Much Ado About Nothing

This fast-paced and funny-as-ever production from the Public Theater’s Mobile Shakespeare Unit would make Joseph Papp doubtlessly proud.

Michael Braun and Samantha Soule in Much Ado About Nothing.
Michael Braun and Samantha Soule in Much Ado About Nothing.
(© Carol Rosegg)

Sometimes less is more. This is especially true with Shakespeare. While some productions go for a maximalist approach, employing cinematic effects and lavish set pieces, the best productions tend to be a little lighter on their feet. That is certainly the case with the Mobile Shakespeare Unit’s new production of Much Ado About Nothing, which is settling down at the Public Theater for a few weeks after a month on the road. This nimble, eight-person cast succeeds in drawing out the humor and humanity of Shakespeare’s classic comedy in fresh, exciting, and infinitely accessible ways.

A revival of an old Joseph Papp idea (the New York Shakespeare Festival founder once toured his shows to every borough in a truck he dubbed the “mobile theater”), The Public’s Mobile Shakespeare Unit takes its productions to prisons, homeless shelters, and senior centers around the New York metropolitan area, bringing Shakespeare to audiences who might not be able to wait in line for tickets at the Delacorte. While the production has now landed at the Public’s Luesther Theater, it is still performing to underserved audiences, as evidenced by the presence of guests from the Fortune Society (a not-for-profit that serves the formerly incarcerated) and the Bowery Mission (a local homeless shelter) at the performance I attended.

Arguably Shakespeare’s wittiest comedy, Much Ado About Nothing is the story of burgeoning love in Messina (which in this production looks strikingly like Melrose Place). Spanish prince Don Pedro (Marc Damon Johnson) has returned successfully from battle with his lieutenants Benedick (Michael Braun) and Claudio (A.Z. Kelsey). Claudio easily falls for Hero (Kerry Warren), daughter of Governor Leonato (Ramsey Faragallah). Benedick, on the other hand, doesn’t fall for Leonato’s niece Beatrice (Samantha Soule), nor would she ever want him to: She severely dislikes Benedick. For Benedick’s part, the feelings are mutual. But could these two strong-willed and sharp-tongued individuals prove the perfect match? In Shakespeare, anything is possible.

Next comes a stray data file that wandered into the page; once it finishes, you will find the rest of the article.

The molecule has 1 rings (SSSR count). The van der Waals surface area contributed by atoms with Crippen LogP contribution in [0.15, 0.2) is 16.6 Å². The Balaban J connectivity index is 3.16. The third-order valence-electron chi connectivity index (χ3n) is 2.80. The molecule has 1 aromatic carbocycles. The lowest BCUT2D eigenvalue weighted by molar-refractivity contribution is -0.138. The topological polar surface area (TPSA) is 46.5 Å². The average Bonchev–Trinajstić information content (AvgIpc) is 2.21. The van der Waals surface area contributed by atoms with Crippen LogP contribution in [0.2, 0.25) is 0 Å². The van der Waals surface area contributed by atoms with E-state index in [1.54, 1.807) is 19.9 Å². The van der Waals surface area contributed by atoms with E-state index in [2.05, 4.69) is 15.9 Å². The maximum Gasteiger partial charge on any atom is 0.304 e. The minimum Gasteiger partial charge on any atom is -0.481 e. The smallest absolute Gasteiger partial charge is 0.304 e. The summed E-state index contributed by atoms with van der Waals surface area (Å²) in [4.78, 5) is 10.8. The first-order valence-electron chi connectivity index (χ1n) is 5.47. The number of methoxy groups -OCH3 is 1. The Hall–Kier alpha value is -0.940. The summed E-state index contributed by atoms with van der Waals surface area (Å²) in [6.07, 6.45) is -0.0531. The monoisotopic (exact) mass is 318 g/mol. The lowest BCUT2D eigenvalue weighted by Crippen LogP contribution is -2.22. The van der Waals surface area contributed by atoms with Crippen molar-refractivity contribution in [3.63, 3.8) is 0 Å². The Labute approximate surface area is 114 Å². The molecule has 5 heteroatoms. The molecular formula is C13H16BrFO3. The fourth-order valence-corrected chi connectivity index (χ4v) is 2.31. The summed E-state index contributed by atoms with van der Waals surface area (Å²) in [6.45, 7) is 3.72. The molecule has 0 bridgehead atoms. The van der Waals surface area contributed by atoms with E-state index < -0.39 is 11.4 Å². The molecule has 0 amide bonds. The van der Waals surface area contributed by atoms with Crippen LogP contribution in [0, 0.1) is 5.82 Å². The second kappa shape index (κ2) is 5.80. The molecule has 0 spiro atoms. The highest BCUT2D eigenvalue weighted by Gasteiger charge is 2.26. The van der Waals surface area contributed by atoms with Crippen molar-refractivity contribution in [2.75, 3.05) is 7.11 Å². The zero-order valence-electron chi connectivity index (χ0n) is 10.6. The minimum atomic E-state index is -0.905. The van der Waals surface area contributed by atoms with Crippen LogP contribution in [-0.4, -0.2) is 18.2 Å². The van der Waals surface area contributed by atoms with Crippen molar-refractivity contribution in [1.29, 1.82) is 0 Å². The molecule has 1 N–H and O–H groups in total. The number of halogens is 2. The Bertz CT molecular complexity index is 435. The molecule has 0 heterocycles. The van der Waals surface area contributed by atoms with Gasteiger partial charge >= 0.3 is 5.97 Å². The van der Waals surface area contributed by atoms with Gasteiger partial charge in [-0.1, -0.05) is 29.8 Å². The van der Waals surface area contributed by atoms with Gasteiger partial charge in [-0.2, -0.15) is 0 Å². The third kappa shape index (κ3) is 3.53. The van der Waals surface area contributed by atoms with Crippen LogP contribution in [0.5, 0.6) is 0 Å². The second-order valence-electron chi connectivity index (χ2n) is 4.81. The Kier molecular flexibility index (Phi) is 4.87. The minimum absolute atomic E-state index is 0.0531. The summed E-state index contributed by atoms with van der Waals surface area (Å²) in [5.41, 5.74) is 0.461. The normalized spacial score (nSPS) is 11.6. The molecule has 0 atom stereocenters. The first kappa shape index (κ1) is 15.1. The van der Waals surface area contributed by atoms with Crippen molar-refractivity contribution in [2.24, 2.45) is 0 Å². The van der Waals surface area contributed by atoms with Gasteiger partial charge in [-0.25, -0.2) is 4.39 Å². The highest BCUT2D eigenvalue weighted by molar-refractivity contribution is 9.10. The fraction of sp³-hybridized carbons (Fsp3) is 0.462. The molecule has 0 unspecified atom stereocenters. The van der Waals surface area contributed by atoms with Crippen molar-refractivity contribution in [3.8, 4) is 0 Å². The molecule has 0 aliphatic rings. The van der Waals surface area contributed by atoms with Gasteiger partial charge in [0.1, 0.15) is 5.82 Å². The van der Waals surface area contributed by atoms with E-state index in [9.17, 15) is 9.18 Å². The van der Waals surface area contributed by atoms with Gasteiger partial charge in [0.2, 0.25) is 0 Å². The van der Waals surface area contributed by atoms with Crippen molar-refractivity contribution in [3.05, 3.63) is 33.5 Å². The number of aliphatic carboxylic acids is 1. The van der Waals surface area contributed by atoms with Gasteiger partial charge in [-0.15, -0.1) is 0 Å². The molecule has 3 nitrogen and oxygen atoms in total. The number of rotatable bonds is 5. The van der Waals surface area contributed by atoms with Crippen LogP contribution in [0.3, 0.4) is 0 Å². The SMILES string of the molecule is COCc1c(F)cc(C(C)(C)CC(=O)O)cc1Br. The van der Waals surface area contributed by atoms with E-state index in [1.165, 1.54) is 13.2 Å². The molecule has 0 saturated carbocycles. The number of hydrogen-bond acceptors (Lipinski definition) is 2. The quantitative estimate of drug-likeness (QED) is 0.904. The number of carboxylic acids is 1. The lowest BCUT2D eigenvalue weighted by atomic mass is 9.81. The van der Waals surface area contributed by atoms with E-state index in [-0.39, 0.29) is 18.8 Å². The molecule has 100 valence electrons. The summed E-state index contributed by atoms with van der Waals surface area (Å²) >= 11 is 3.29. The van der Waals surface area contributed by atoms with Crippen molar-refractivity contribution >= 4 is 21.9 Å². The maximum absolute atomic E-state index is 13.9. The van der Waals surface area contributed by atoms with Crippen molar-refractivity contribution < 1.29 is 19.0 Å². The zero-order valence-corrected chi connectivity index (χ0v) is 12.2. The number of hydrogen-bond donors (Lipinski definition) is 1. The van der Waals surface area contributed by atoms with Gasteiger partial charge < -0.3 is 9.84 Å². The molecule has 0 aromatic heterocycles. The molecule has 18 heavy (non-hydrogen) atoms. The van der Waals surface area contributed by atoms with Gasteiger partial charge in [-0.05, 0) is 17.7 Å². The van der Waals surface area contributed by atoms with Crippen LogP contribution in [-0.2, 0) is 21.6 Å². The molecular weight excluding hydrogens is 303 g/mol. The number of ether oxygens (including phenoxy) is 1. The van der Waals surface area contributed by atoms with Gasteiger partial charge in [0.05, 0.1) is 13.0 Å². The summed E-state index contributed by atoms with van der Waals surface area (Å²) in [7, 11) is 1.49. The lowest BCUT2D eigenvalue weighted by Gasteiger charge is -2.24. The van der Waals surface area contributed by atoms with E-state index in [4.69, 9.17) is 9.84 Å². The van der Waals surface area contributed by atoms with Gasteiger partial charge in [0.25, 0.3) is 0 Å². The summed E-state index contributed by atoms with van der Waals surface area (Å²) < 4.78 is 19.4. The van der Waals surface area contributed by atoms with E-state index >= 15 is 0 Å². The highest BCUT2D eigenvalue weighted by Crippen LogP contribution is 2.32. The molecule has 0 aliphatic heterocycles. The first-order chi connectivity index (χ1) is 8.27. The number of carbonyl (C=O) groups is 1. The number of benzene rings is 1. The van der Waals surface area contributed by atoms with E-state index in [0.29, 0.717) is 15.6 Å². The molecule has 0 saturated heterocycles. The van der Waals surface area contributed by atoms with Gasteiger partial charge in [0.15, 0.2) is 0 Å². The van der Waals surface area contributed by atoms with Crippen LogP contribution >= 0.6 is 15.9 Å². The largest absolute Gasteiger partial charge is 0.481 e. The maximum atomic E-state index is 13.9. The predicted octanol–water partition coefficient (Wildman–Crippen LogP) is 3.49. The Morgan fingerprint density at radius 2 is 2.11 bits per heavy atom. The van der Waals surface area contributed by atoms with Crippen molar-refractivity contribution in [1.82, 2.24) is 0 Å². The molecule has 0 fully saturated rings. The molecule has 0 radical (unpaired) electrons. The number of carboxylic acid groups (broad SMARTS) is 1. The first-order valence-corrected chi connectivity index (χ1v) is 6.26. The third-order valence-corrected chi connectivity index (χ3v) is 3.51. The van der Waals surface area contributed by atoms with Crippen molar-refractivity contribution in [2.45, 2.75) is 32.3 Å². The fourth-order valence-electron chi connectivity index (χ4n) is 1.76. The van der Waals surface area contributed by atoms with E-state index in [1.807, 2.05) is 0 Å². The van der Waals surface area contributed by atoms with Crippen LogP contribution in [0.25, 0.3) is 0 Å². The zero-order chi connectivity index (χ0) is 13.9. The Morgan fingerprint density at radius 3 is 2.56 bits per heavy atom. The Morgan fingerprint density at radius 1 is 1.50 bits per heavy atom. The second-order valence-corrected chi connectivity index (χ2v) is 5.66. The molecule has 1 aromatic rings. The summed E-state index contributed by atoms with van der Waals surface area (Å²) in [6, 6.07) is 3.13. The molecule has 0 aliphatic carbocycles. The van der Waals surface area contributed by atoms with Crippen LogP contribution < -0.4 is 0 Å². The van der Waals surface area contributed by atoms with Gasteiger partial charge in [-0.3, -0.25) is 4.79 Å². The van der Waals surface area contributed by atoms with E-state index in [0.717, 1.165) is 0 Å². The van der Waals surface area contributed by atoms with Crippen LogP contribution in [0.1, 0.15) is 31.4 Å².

Detesting the putrid scent of love in the air, Pedro’s bastard brother Don John (Lucas Caleb Rooney) schemes to ruin the impending wedding of Claudio and Hero by spreading rumor of her infidelity and having his minion Borachia (Rosal Colón) sneak into her bedchamber. This leads to a series of unfortunate misunderstandings that threaten to derail everything. SPOILER ALERT: Love wins out in the end.

Sporting a nefarious Tom Selleck mustache, Rooney is the kind of villain you love to hate. Hisses follow him as he swaggers on stage as Don John. His double role as Constable Dogberry proves to be the real scene-stealer: He’s a bumbling, whistle-happy prison guard, the kind who likes to get up in your face a la “Scared Straight”. He keeps the audience (and some of his fellow actors) rolling with laughter.

The true key to a successful Much Ado is a Beatrice and Benedick who are equally matched, as Braun and Soule are. Both incredibly physical actors (my jaw hit the floor as Soule crawled around underneath the audience chairs in the front row), they also have a talent for delivering with maximum sting the verbal barbs for which this play is so famous.
Their comic timing is complemented by Director Kwame Kwei-Armah’s fast-paced staging (100 minutes, no intermission) in the round. Timothy R. Mackabee’s minimal set (a patch of mowed grass and an all-purpose bench) helps to keep the scenes rolling on and off: Shakespeare wrote a lot of short scenes with constantly changing locations, so it doesn’t make much sense to have a cumbersome set. In absence of that, Shakespeare’s irresistibly funny language takes center stage, as delivered by a tight ensemble of players. You’d have to make a real effort not to laugh.

Case and point: At my performance two cool guys in the back row were sporting sunglasses and oversized headphones. Both looked rather determined to stay that way. When I checked back halfway, though, these gentlemen were leaning forward, shades off, laughing uncontrollably. At the Public Theater, Shakespeare is still very much for everybody.

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Much Ado About Nothing

Closed: December 15, 2013